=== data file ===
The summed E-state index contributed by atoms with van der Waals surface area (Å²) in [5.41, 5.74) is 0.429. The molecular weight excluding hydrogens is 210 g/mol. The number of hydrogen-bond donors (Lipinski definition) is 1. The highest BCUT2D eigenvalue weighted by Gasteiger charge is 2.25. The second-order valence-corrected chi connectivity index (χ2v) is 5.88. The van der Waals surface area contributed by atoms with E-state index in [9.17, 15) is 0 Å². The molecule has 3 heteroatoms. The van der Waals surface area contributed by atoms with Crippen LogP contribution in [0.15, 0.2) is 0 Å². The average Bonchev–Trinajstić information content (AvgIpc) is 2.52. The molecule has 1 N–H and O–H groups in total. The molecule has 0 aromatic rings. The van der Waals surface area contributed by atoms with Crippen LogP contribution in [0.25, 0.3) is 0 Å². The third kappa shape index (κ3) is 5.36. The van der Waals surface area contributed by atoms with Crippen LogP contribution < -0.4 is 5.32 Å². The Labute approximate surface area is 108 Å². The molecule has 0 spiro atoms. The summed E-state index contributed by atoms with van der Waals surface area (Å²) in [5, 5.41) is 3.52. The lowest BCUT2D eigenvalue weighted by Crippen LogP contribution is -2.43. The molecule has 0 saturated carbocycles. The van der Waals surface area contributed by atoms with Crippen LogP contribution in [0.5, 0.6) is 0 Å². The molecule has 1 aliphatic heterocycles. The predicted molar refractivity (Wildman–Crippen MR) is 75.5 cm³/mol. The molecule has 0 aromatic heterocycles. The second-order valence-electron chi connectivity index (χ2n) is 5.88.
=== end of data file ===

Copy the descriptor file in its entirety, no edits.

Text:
The summed E-state index contributed by atoms with van der Waals surface area (Å²) in [5.41, 5.74) is 0.429. The molecular weight excluding hydrogens is 210 g/mol. The number of hydrogen-bond donors (Lipinski definition) is 1. The highest BCUT2D eigenvalue weighted by Gasteiger charge is 2.25. The second-order valence-corrected chi connectivity index (χ2v) is 5.88. The van der Waals surface area contributed by atoms with E-state index in [9.17, 15) is 0 Å². The molecule has 3 heteroatoms. The van der Waals surface area contributed by atoms with Crippen LogP contribution in [0.15, 0.2) is 0 Å². The average Bonchev–Trinajstić information content (AvgIpc) is 2.52. The molecule has 1 N–H and O–H groups in total. The molecule has 0 aromatic rings. The van der Waals surface area contributed by atoms with Crippen LogP contribution in [0.25, 0.3) is 0 Å². The third kappa shape index (κ3) is 5.36. The van der Waals surface area contributed by atoms with Crippen LogP contribution < -0.4 is 5.32 Å². The Labute approximate surface area is 108 Å². The molecule has 0 spiro atoms. The summed E-state index contributed by atoms with van der Waals surface area (Å²) in [5, 5.41) is 3.52. The lowest BCUT2D eigenvalue weighted by Crippen LogP contribution is -2.43. The molecule has 0 saturated carbocycles. The van der Waals surface area contributed by atoms with Crippen LogP contribution in [0.5, 0.6) is 0 Å². The molecule has 1 aliphatic heterocycles. The predicted molar refractivity (Wildman–Crippen MR) is 75.5 cm³/mol. The molecule has 0 aromatic heterocycles. The second-order valence-electron chi connectivity index (χ2n) is 5.88.